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Summary:

A startup making smart windows that can tint and block light, Sage Electrochromics, has been acquired by French glass and construction giant Saint-Gobain. Terms of the deal were not disclosed.

Soladigm_windows_12.10.10

A startup making smart windows that can tint and block light, Sage Electrochromics, has been acquired by French glass and construction giant Saint-Gobain. Terms of the deal were not disclosed but Saint-Gobain had already made a sizable $80 million strategic investment for a substantial percentage of Sage at the end of 2010, so the two have been partners for awhile.

Sage at one point was also a recipient of a conditional commitment for a $72 million loan guarantee from the Department of Energy (via the 1703 program), but that loan was never closed, Sage confirms with me. I think the loan probably wouldn’t be able to be finalized now, anyways, to a wholly-owned French company.

That loan guarantee was supposed to help Sage build out a $135 million, 250,000 square foot factory in Faribault, Minnesota, which Sage said back then would be “the world’s largest and most advanced electrochromic glass manufacturing facility.” Now the two companies say in a release this morning that the acquisition deal will enable the factory to finally be finished, with production of the smart windows supposed to start in January of 2013. Saint-Gobain says the factory will produce 3.2 million sq. ft. of smart glass annually, and will create 160 jobs.

Sage makes so-called electrochromic windows, which use low voltage to tint the windows and cut the light that can pass through them from more than 60 percent to less than 5 percent. That leads to both less light, but also less heat being drawn into the building. The DOE has noted that electrochromic windows can cut a commercial building’s air conditioning costs by up to 20 percent per year.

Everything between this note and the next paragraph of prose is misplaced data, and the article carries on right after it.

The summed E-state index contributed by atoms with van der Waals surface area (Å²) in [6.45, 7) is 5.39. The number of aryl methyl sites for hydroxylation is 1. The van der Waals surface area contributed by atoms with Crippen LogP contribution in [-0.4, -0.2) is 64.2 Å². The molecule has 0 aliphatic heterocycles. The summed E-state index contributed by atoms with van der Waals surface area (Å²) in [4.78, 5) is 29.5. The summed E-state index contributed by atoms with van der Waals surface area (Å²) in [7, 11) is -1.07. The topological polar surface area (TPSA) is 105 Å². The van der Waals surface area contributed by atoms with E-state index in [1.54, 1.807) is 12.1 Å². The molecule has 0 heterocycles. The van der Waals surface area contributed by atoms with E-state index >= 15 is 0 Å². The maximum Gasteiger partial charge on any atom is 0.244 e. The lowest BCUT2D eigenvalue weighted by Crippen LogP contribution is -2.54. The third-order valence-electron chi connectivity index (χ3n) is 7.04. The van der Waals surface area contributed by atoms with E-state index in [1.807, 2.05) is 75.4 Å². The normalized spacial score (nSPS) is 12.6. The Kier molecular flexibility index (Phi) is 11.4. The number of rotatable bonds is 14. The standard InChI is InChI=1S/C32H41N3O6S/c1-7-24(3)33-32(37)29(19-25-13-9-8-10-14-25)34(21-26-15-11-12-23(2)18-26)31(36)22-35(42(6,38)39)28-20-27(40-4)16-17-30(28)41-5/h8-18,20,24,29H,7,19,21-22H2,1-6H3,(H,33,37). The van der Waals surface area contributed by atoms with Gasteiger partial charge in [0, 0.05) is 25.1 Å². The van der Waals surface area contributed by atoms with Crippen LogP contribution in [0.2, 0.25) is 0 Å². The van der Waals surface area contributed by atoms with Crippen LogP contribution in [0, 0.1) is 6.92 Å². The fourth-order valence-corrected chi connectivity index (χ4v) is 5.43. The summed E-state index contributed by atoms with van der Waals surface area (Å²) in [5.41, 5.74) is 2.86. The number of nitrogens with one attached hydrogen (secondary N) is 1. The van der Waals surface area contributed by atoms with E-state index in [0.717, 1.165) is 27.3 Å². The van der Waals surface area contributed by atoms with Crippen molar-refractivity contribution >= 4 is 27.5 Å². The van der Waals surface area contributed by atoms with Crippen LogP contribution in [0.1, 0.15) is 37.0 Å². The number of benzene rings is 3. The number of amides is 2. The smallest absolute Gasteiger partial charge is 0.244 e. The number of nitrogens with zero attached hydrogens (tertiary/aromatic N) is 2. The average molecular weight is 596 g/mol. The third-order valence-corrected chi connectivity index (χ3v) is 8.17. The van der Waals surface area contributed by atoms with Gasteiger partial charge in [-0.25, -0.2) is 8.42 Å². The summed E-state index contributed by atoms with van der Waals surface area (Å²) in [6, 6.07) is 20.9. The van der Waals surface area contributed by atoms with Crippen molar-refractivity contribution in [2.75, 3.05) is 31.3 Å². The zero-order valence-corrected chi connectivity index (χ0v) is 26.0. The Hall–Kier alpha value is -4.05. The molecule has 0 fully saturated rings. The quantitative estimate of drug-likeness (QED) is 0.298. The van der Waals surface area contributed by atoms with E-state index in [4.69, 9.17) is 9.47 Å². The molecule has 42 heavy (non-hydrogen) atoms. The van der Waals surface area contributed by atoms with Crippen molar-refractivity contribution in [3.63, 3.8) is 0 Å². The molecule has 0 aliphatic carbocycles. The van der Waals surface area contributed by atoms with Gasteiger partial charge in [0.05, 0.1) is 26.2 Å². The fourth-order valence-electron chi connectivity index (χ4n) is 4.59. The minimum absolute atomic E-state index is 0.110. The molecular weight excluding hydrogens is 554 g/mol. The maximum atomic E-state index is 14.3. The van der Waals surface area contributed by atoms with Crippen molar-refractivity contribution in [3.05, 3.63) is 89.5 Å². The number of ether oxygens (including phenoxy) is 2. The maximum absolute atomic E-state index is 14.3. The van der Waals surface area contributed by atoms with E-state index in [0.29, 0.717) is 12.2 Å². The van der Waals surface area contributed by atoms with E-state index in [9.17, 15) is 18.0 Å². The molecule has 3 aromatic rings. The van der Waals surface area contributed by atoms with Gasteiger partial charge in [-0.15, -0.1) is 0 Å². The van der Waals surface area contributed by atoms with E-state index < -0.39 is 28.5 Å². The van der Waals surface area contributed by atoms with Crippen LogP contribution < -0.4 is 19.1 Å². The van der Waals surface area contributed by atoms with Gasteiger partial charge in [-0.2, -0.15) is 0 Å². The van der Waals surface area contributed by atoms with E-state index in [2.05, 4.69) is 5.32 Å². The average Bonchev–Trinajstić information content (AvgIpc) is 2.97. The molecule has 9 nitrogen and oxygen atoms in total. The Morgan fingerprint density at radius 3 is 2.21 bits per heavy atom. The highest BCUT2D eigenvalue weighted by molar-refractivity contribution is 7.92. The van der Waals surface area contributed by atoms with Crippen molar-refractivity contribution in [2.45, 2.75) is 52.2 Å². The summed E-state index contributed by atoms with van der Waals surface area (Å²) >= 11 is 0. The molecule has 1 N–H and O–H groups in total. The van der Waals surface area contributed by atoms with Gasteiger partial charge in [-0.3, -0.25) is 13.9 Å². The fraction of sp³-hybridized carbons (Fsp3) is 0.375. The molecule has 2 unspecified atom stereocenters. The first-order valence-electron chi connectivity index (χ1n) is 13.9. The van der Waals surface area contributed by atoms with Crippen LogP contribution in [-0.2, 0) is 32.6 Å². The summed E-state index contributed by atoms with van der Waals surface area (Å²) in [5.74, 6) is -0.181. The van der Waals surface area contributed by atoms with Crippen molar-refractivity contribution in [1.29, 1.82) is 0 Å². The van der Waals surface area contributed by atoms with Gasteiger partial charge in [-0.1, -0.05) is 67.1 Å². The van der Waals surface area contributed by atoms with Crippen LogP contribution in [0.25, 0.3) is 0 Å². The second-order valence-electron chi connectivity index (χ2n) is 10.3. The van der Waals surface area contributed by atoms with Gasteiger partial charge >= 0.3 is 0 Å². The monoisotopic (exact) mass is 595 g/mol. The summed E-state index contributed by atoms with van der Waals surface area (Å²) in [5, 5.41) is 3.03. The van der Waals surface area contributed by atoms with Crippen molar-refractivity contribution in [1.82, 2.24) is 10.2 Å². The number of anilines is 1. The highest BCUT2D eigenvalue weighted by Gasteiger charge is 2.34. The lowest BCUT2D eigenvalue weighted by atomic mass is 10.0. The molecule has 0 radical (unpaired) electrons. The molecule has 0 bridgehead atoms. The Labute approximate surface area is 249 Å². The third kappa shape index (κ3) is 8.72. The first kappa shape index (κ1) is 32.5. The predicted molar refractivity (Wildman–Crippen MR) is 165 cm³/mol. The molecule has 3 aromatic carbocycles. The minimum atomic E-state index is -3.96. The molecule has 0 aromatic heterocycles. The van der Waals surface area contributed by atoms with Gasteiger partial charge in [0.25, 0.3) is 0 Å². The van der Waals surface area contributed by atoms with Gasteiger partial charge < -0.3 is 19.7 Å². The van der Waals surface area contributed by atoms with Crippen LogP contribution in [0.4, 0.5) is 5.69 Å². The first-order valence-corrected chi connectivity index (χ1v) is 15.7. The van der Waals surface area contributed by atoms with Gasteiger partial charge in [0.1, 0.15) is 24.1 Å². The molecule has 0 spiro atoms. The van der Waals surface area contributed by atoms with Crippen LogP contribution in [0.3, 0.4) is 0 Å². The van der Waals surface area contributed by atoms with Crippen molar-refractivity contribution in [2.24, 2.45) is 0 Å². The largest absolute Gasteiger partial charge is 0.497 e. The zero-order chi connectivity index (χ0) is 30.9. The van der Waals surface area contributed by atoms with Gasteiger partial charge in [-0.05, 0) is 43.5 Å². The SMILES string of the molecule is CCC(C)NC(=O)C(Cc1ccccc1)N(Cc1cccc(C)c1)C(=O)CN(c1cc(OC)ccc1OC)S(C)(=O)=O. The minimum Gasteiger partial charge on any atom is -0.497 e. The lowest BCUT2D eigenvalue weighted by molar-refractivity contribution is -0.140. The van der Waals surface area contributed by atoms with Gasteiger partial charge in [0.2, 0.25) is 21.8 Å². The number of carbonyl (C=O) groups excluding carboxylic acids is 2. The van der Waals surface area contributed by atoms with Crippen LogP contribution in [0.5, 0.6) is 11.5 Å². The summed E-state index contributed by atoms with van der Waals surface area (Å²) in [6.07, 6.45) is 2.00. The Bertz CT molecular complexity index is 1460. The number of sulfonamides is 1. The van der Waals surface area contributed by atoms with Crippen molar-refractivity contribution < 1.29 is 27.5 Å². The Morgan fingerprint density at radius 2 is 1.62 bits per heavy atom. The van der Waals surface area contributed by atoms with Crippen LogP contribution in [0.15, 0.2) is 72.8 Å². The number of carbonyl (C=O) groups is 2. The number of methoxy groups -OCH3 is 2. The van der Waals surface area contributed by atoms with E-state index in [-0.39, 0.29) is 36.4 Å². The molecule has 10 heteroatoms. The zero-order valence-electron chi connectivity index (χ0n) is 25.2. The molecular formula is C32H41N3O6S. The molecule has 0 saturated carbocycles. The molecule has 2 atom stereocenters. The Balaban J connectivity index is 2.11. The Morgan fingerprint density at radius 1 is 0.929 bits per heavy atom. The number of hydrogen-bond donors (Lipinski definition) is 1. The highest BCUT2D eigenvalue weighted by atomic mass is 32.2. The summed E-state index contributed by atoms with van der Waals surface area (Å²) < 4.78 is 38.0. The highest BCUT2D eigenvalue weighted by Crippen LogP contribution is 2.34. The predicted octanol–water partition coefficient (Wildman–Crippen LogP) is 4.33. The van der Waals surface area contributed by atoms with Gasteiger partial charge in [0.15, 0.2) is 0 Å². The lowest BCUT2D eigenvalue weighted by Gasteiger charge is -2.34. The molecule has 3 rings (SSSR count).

Sage’s windows are made using an all-ceramic stack of thin-film coatings over a glass substrate. The company was founded in 1989 and later received funding from venture investors including Good Energies, Applied Ventures (the VC arm of Applied Materials) and Bekaert.

The problem with smart window technology is that it’s always been too expensive — both to buy and to produce. Soladigm is another electrochromic window maker that raised a lot of money to build a factory in Mississippi, and was supposed to start shipping its windows in the first quarter of 2012.

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  1. Good news for the e-chromics crowd, this helps validate the market. Your picture above is showing Soladigm glass not Sage.

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